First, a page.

Nanomedicine and medtech companies are considered high risk investments, due to their long development times, the high commercialisation costs, potential regulatory issues and patient involvement. Early university funding can help build the technology, and in some cases, such as Cytosurge, angel investors might provide the amount of capital necessary for expansion and diversification. Minimising the business risks might however prove a more efficient strategy: AbCellera for example established early partnerships around an AI-based antibody discovery platform, which complemented its wet-lab approach and provided the initial funding for efficient product scale-up and company expansion. Clearly, a solid business plan helps build credibility and attract venture capital. Entrepreneurial mentoring also plays an important role. Many start-up founders have been mentored in labs with strong entrepreneurial ethos, and have themselves mentored students who, armed with the necessary know-how, have then moved to leadership positions within the company.
Finally, having the backup of supportive academic institutions is key to allowing start-ups to flourish. Support might come from advantageous intellectual property deals between scientists–entrepreneurs and the university, such as the one in place at the Melbourne Centre for Nanofabrication, which allows academic and industry clients to retain all the IP generated. But support could also be the possibility of long incubation times within the university campus, as happened for AbCellera, which remained based at the University of British Columbia for six years after formation. This allowed for lowering operational overheads, developing the scientific goals of the company, accessing complementary expertise and experience from other labs on campus and raising the initial investment rounds that allowed product scalability. Other aspects that universities could consider to support entrepreneurship are reduction of the teaching burden for scientists–entrepreneurs; establishment of entrepreneurial mentorships and training programs for PhD students; and re-evaluation of the classical university awarding system based on scientific publications and teaching commitment to also include recognition of translational and entrepreneurial activities.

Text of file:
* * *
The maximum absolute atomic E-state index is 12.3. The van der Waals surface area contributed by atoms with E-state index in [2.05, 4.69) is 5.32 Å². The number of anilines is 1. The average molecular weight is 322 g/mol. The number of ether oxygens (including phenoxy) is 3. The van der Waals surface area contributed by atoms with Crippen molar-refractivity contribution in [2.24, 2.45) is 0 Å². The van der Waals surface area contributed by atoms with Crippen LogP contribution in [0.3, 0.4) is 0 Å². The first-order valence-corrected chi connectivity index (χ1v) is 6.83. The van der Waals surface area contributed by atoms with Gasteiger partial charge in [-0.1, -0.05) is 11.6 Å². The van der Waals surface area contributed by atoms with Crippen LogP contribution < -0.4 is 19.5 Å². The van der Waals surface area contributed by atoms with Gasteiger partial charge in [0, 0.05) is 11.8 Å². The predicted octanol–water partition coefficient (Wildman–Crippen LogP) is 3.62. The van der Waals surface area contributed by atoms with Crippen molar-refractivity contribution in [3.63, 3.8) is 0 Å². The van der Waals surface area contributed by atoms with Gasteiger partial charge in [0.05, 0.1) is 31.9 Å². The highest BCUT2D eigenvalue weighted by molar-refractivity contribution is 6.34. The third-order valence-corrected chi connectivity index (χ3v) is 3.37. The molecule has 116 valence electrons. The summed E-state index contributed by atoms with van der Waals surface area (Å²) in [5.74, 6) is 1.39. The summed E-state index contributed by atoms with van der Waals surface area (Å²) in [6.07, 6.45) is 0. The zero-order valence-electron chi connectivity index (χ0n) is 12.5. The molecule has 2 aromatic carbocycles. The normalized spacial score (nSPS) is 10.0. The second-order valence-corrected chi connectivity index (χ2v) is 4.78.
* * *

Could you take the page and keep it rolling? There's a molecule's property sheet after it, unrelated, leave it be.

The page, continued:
With these two pieces we’d like to signal our interest in hearing more from the scientists in different areas of nanotechnology who have ventured into the business world: their motivations, their challenges and their insights. We hope our community enjoys reading them, and finds them inspirational.
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Building successful nanomedicine start-ups. Nat. Nanotechnol. 17, 801 (2022). https://doi.org/10.1038/s41565-022-01202-4